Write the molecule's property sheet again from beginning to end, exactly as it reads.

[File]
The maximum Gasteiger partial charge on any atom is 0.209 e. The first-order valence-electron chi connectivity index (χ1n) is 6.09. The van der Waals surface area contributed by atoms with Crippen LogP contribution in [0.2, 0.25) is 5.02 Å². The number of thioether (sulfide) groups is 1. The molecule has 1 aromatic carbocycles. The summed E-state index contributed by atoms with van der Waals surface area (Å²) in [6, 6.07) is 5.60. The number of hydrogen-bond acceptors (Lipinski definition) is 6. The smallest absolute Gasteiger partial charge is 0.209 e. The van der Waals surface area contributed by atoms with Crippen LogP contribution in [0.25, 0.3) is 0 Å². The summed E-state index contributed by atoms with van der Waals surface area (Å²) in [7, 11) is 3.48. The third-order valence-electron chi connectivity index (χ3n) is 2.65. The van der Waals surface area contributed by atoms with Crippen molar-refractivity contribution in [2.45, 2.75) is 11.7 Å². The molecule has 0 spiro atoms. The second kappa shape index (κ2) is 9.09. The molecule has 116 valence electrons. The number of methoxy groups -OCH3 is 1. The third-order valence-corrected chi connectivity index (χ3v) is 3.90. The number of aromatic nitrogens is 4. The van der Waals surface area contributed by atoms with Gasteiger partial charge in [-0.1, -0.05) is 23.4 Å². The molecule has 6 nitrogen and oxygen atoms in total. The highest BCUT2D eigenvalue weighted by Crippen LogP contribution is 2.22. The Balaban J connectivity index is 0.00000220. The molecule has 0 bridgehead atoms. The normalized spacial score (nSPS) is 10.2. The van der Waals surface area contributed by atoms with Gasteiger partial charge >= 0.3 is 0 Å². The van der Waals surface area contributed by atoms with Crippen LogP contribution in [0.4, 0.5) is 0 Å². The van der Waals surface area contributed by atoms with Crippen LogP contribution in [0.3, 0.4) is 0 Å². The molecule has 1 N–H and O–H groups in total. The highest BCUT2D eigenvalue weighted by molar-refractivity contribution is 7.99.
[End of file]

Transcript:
The maximum Gasteiger partial charge on any atom is 0.209 e. The first-order valence-electron chi connectivity index (χ1n) is 6.09. The van der Waals surface area contributed by atoms with Crippen LogP contribution in [0.2, 0.25) is 5.02 Å². The number of thioether (sulfide) groups is 1. The molecule has 1 aromatic carbocycles. The summed E-state index contributed by atoms with van der Waals surface area (Å²) in [6, 6.07) is 5.60. The number of hydrogen-bond acceptors (Lipinski definition) is 6. The smallest absolute Gasteiger partial charge is 0.209 e. The van der Waals surface area contributed by atoms with Crippen LogP contribution in [0.25, 0.3) is 0 Å². The summed E-state index contributed by atoms with van der Waals surface area (Å²) in [7, 11) is 3.48. The third-order valence-electron chi connectivity index (χ3n) is 2.65. The van der Waals surface area contributed by atoms with Crippen molar-refractivity contribution in [2.45, 2.75) is 11.7 Å². The molecule has 0 spiro atoms. The second kappa shape index (κ2) is 9.09. The molecule has 116 valence electrons. The number of methoxy groups -OCH3 is 1. The third-order valence-corrected chi connectivity index (χ3v) is 3.90. The number of aromatic nitrogens is 4. The van der Waals surface area contributed by atoms with Gasteiger partial charge in [-0.1, -0.05) is 23.4 Å². The molecule has 6 nitrogen and oxygen atoms in total. The highest BCUT2D eigenvalue weighted by Crippen LogP contribution is 2.22. The Balaban J connectivity index is 0.00000220. The molecule has 0 bridgehead atoms. The normalized spacial score (nSPS) is 10.2. The van der Waals surface area contributed by atoms with Gasteiger partial charge >= 0.3 is 0 Å². The van der Waals surface area contributed by atoms with Crippen LogP contribution in [0.4, 0.5) is 0 Å². The van der Waals surface area contributed by atoms with Crippen LogP contribution in [0.3, 0.4) is 0 Å². The molecule has 1 N–H and O–H groups in total. The highest BCUT2D eigenvalue weighted by molar-refractivity contribution is 7.99.